Put another way, a prior sentence can be used in computing the criminal sentence. A prior sentence cannot be used if it occurred at the same time as the crime that is being considered. This was the defendant’s argument in this case:
[The Defendants] prior tax-related conviction are sufficiently linked in time, place, and motive. He, therefore, asserts that the conduct underlying his prior tax-related conviction qualifies as relevant conduct for his offense of conviction in the instant case. In other words, Smith’s primary contentions are that his prior tax-related conduct falls squarely within the same acts that constituted his instant wire-fraud conduct and that his combined conduct should fall under a criminal history category of I. If classified under a criminal history category of I, Smith argues that he may have received a sentence with 16 fewer months for his wire-fraud conviction, likely reducing his total sentence.
The question on appeal was whether the tax fraud sentence was relevant conduct for the wire fraud sentencing.
What is Prior Criminal Conduct Separate?
The appeals court in this case concluded that the criminal tax fraud case was a prior sentence in computing the sentence for the wire fraud case:
In the presentence investigation report (PSR), the probation office recommended adding two criminal history points for Smith’s prior conviction of failing to account for and pay over employment taxes. The two points resulted in a criminal history category of II.
Smith objected to the probation office’s recommendation. He argued that the conduct underlying his prior tax-related conviction was relevant conduct to his wire-fraud conviction and should not result in two criminal history points. Without the two points, Smith’s criminal history would have been a category I, and his Guidelines range would have been 135 to 168 months’ imprisonment instead of 151 to 188 months’ imprisonment.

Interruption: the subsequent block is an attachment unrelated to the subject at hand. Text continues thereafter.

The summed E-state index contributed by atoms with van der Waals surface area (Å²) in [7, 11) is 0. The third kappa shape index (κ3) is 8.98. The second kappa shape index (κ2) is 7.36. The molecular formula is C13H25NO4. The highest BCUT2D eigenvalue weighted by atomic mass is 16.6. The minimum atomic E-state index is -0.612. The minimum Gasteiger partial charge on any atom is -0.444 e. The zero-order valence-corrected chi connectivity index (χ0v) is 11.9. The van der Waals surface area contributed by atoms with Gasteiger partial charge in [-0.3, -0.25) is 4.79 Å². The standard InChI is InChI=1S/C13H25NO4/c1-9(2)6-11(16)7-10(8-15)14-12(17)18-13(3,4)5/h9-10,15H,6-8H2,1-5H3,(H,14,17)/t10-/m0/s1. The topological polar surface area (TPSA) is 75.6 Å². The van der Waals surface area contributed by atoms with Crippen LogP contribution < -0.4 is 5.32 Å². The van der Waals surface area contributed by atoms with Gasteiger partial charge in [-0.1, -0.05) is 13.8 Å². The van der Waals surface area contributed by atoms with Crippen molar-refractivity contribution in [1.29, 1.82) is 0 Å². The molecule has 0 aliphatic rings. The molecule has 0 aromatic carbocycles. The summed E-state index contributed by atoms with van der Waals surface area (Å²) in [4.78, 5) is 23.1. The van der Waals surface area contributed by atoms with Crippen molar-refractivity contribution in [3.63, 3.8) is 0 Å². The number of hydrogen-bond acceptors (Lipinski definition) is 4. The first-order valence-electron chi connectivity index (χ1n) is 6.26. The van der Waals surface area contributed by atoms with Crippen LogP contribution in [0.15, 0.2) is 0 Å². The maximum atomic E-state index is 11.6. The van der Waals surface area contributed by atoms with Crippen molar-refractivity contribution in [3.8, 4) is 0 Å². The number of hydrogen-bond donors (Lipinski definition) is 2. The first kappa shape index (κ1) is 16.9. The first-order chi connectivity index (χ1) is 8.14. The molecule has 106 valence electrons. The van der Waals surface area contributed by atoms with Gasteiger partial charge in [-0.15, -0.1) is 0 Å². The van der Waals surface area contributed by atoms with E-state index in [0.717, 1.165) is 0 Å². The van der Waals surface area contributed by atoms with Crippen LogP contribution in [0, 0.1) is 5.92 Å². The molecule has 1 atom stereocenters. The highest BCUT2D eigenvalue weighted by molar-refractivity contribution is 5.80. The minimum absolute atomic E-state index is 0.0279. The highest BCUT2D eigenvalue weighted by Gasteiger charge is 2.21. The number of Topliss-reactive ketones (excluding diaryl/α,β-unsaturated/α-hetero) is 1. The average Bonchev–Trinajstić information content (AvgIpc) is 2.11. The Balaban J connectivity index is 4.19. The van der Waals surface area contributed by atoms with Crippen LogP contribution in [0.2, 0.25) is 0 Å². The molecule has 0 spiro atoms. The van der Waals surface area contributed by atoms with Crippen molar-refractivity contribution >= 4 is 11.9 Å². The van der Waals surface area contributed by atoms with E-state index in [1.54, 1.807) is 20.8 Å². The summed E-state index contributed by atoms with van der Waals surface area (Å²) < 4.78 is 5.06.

This resulted in the defendant’s sentencing range. But should it have counted as a prior sentence? The appeals court noted that “the conduct underlying the prior sentence and offense of conviction shared some temporal and geographical proximity.” It seems the defendant used the withheld tax payments as he did with the stolen investment funds. Both were apparently used to fund the refinery’s operations.
But the court noted that other facts suggest that the crimes were separate and distinct. This includes the fact that the victims differed. The tax fraud case impacted taxpayers; whereas, the wire fraud case only impacted the persons the defendant stole from.
The takeaway is that a tax offense that is committed at the same time as another criminal offense will most likely be treated as a separate and distinct crime. The result is that the tax crime can add to the sentencing range for the other crime.